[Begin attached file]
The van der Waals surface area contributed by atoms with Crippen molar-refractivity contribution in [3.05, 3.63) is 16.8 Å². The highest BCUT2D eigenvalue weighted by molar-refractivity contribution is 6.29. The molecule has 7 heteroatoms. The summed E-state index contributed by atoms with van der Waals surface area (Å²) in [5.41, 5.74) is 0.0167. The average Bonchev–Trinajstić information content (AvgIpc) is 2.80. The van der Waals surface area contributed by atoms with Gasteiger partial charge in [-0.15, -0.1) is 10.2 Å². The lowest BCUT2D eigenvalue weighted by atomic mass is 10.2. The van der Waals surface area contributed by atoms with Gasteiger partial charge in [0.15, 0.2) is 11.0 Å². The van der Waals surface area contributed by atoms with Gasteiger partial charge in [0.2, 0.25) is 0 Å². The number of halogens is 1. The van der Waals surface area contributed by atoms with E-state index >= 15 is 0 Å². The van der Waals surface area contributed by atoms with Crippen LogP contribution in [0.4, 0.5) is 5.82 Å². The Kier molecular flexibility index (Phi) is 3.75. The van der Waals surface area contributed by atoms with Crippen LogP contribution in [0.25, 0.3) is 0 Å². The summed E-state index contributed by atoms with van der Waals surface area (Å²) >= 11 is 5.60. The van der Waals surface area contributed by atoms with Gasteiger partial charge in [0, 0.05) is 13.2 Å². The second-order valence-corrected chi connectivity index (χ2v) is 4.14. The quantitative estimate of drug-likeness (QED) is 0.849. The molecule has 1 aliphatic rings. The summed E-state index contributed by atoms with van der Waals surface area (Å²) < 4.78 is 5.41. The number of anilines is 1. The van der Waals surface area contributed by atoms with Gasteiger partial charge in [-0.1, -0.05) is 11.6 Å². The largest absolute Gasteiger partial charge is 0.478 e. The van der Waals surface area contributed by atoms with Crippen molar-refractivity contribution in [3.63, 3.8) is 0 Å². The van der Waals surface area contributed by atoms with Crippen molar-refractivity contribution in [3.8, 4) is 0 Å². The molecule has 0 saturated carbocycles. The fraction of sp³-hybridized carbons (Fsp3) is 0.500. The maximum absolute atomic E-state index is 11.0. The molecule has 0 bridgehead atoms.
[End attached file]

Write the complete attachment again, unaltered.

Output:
The van der Waals surface area contributed by atoms with Crippen molar-refractivity contribution in [3.05, 3.63) is 16.8 Å². The highest BCUT2D eigenvalue weighted by molar-refractivity contribution is 6.29. The molecule has 7 heteroatoms. The summed E-state index contributed by atoms with van der Waals surface area (Å²) in [5.41, 5.74) is 0.0167. The average Bonchev–Trinajstić information content (AvgIpc) is 2.80. The van der Waals surface area contributed by atoms with Gasteiger partial charge in [-0.15, -0.1) is 10.2 Å². The lowest BCUT2D eigenvalue weighted by atomic mass is 10.2. The van der Waals surface area contributed by atoms with Gasteiger partial charge in [0.15, 0.2) is 11.0 Å². The van der Waals surface area contributed by atoms with Gasteiger partial charge in [0.2, 0.25) is 0 Å². The number of halogens is 1. The van der Waals surface area contributed by atoms with E-state index >= 15 is 0 Å². The van der Waals surface area contributed by atoms with Crippen LogP contribution in [0.4, 0.5) is 5.82 Å². The Kier molecular flexibility index (Phi) is 3.75. The van der Waals surface area contributed by atoms with Crippen LogP contribution in [0.25, 0.3) is 0 Å². The summed E-state index contributed by atoms with van der Waals surface area (Å²) >= 11 is 5.60. The van der Waals surface area contributed by atoms with Gasteiger partial charge in [0, 0.05) is 13.2 Å². The second-order valence-corrected chi connectivity index (χ2v) is 4.14. The quantitative estimate of drug-likeness (QED) is 0.849. The molecule has 1 aliphatic rings. The summed E-state index contributed by atoms with van der Waals surface area (Å²) < 4.78 is 5.41. The number of anilines is 1. The van der Waals surface area contributed by atoms with Gasteiger partial charge in [-0.1, -0.05) is 11.6 Å². The largest absolute Gasteiger partial charge is 0.478 e. The van der Waals surface area contributed by atoms with Crippen molar-refractivity contribution in [3.63, 3.8) is 0 Å². The van der Waals surface area contributed by atoms with Crippen molar-refractivity contribution in [3.8, 4) is 0 Å². The molecule has 0 saturated carbocycles. The fraction of sp³-hybridized carbons (Fsp3) is 0.500. The maximum absolute atomic E-state index is 11.0. The molecule has 0 bridgehead atoms.